There has been a notable increase in worldwide grassroots action attempting to hold Israel accountable for its large-scale violations of international law and Palestinian human rights as well as its sustained occupation of Palestine. This is perhaps best reflected in the growing support for the Boycott, Divestment and Sanctions movement, with a diverse range of supporters – American Jews included – that even the New York Times has recognised.
Palestine is increasingly becoming acknowledged and recognised as a state as well, whether being granted full recognition by Sweden or through non-binding parliamentary votes, as in Britain. This change in Palestine's international relations reflects shifting public sentiment on a political level around the world. It appears, though, that the international community continues to employ double standards in relation to Israel, as the Jewish state continues to be shielded from any scrutiny and accountability.
Last month, Israel was elected to head the Sixth Committee at the incoming United Nations General Assembly. One of the UN's six permanent boards, the Sixth Committee is the primary forum for the consideration of legal questions in the General Assembly.
Considering Israel's running history of breaching international law, the Fourth Geneva Convention and countless UN resolutions, it is exceptionally ironic that it will be chairing a legal committee that aims to uphold international law and protect basic human rights.
Israel heads UN legal committee
What is more ironic than the appointment itself is the Israeli diplomat assigned to the post.
A staunch supporter of illegal Israeli settlements in the occupied Palestinian territories, Danny Danon has also, time and again, reiterated his fierce opposition to the internationally supported two-state solution and called for the annexation of the occupied West Bank in order to "make the land of Israel whole".
"If I was in charge," he told Al Jazeera in an interview, "I would have built much more all over Judea and Samaria [in reference to the West Bank], because I believe it's ours. We don't need to get permission from anyone for that." In another interview with the Times of Israel, he said he hopes to "gain sovereignty over the majority of the land with the minimum number of Palestinians."
The man who will now chair the General Assembly's legal panel, engaging on questions of international law, is someone who is pungently opposed to all legally binding resolutions of the UNSC and who is seen as even more right-wing than Israeli Prime Minister Benjamin Netanyahu himself. This is a man who, in a letter to the Turkish government, apologised for not killing more "terrorists" aboard the Mavi Marmara, where Israeli soldiers killed 10 Turkish civilians carrying humanitarian aid to Gaza. He is also someone who warned Netanyahu not to give ground to US Secretary of State John Kerry's framework for peace or else he would be ousted from the Likud leadership.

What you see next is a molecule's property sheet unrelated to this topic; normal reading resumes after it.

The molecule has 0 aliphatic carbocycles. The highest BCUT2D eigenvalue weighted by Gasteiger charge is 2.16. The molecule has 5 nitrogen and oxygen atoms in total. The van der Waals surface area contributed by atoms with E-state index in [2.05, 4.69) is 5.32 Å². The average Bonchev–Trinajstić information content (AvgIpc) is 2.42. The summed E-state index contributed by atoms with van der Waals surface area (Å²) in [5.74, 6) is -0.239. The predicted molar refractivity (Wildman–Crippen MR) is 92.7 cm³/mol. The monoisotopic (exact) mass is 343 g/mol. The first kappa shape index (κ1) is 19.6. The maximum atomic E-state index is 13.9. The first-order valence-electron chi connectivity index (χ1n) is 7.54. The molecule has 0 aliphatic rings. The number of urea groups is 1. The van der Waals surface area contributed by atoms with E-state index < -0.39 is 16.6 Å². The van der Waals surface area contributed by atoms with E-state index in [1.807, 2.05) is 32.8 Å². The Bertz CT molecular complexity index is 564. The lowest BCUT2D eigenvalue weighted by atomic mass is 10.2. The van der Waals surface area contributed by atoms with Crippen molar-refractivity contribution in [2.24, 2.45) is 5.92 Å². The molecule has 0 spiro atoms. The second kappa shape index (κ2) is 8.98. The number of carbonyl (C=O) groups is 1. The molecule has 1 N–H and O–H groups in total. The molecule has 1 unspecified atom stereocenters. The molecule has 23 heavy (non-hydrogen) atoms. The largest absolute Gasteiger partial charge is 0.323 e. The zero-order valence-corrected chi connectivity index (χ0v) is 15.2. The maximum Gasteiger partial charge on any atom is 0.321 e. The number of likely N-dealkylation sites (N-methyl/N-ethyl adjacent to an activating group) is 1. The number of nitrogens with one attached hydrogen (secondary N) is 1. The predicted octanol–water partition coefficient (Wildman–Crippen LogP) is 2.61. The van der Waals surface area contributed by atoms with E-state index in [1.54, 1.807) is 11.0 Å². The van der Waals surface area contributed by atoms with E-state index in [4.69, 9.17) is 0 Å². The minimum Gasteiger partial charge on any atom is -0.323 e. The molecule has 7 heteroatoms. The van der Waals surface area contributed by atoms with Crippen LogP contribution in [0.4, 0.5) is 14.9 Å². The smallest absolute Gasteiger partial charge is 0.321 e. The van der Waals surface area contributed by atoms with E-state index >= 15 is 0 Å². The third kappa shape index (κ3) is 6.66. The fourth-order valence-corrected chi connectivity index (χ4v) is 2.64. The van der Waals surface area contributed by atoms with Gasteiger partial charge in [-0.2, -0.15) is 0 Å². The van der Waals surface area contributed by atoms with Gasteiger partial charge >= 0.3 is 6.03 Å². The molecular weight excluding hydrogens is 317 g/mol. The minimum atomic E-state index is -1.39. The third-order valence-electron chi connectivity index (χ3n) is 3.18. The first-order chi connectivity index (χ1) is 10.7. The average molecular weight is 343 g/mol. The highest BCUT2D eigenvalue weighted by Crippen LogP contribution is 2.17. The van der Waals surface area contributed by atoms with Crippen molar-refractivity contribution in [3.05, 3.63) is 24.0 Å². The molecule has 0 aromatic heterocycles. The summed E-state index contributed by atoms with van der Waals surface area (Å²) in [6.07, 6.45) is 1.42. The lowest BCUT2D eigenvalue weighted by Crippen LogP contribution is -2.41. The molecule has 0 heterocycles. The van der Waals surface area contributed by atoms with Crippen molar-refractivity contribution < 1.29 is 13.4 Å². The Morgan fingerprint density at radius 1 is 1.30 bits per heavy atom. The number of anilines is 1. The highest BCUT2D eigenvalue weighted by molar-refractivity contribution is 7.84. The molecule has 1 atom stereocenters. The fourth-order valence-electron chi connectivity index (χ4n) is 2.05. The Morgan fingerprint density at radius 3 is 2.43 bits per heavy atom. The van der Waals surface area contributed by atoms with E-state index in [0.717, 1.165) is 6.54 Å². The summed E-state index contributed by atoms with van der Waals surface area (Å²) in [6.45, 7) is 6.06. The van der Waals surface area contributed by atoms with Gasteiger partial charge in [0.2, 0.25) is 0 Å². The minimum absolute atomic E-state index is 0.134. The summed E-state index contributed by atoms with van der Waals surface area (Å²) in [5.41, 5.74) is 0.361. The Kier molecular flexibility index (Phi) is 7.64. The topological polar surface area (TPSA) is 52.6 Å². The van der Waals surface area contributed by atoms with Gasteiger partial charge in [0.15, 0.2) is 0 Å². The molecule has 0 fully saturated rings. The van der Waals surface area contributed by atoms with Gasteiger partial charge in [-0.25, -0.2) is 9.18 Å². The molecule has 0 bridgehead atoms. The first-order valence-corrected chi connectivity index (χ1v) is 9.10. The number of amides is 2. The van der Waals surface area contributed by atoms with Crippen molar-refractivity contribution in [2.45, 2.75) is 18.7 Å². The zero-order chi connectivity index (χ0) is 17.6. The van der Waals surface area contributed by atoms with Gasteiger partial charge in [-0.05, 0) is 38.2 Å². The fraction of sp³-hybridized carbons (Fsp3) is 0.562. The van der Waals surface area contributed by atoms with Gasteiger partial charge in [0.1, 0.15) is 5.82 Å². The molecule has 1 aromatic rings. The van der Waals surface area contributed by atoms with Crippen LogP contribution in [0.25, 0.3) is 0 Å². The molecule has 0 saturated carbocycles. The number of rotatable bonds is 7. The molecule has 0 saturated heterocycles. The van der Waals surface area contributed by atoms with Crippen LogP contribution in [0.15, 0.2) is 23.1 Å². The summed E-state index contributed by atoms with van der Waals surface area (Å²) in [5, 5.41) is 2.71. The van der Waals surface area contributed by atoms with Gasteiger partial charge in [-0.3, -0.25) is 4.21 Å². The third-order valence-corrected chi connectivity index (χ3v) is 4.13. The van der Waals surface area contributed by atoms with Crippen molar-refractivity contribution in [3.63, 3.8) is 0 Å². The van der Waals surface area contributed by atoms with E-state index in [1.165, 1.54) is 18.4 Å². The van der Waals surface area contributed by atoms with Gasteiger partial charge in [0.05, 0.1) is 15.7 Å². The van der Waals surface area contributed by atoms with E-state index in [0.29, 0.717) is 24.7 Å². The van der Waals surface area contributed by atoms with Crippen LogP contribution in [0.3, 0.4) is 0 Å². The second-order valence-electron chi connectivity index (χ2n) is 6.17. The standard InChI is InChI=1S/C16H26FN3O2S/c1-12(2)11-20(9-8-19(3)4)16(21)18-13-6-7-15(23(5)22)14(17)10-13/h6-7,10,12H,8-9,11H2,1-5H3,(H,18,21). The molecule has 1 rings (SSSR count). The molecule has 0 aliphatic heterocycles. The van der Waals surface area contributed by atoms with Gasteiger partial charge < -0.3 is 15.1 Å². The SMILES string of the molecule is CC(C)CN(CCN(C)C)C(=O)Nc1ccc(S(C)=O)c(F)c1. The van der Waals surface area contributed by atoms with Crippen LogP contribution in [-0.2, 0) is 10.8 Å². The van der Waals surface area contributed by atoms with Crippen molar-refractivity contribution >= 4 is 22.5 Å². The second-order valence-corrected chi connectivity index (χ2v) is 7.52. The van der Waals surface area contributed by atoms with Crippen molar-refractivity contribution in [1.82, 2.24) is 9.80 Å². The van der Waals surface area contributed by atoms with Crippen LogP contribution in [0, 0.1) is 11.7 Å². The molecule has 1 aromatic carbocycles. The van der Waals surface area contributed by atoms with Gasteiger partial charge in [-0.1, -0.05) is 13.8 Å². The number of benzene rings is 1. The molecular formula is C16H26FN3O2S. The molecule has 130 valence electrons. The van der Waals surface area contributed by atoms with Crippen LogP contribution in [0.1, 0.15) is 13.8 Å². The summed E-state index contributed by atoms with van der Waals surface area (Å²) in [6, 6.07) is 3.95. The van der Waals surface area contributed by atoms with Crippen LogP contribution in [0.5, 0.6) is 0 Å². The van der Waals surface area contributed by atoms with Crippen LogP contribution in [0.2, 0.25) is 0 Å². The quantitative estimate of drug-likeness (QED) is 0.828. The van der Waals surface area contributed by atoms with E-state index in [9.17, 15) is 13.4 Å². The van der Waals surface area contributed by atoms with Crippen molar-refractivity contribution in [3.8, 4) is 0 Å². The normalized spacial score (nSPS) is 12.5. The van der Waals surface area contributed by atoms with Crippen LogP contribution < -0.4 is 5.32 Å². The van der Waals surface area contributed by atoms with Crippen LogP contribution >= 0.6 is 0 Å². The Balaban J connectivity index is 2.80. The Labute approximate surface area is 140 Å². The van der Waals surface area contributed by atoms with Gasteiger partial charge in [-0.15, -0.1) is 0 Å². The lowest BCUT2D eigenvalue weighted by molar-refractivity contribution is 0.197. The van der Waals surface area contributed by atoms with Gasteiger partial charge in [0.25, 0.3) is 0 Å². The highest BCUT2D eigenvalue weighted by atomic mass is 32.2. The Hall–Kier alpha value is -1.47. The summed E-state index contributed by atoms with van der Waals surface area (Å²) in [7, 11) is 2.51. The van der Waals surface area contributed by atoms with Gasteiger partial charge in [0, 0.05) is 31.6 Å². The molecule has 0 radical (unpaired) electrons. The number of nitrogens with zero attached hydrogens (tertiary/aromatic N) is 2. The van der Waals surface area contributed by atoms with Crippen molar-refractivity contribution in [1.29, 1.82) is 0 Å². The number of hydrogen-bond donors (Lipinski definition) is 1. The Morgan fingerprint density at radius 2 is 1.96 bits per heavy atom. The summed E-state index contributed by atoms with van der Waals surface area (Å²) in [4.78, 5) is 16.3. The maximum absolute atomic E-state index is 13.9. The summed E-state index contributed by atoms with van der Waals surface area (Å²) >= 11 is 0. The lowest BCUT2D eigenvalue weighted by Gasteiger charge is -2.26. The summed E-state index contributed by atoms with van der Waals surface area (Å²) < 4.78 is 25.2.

Speaking to MEMO about Danon's chairmanship of the Sixth Committee, former UN Special Rapporteur on the situation of human rights in the Palestinian territories, Richard Falk, said the appointment was "particularly ironic because [Danon] is a militant settler leader, and the settlements themselves are a violation of international law." The professor emeritus of international law at Princeton University added that the move echoes "confusion within the UN itself."
"On the one side, they're fairly consistent in their condemnation of Israel's policies and practices; on the other hand, they create political ambiguity by taking initiatives like this that are pushed by the US and geopolitical forces."
Indeed, the United State's mission to the UN congratulated Israel on the appointment, saying they were "confident that Israel's Permanent Representative…will serve with the utmost objectivity and commitment to international law and norms."
In actual fact, Israel is currently in breach of, or has been the subject of, over 30 UN Security Council resolutions. It has taken no action to remedy the breaches. The Foreign Policy Journal published a list of UN resolutions directly critical of Israel for violations of its Charter obligations and international law.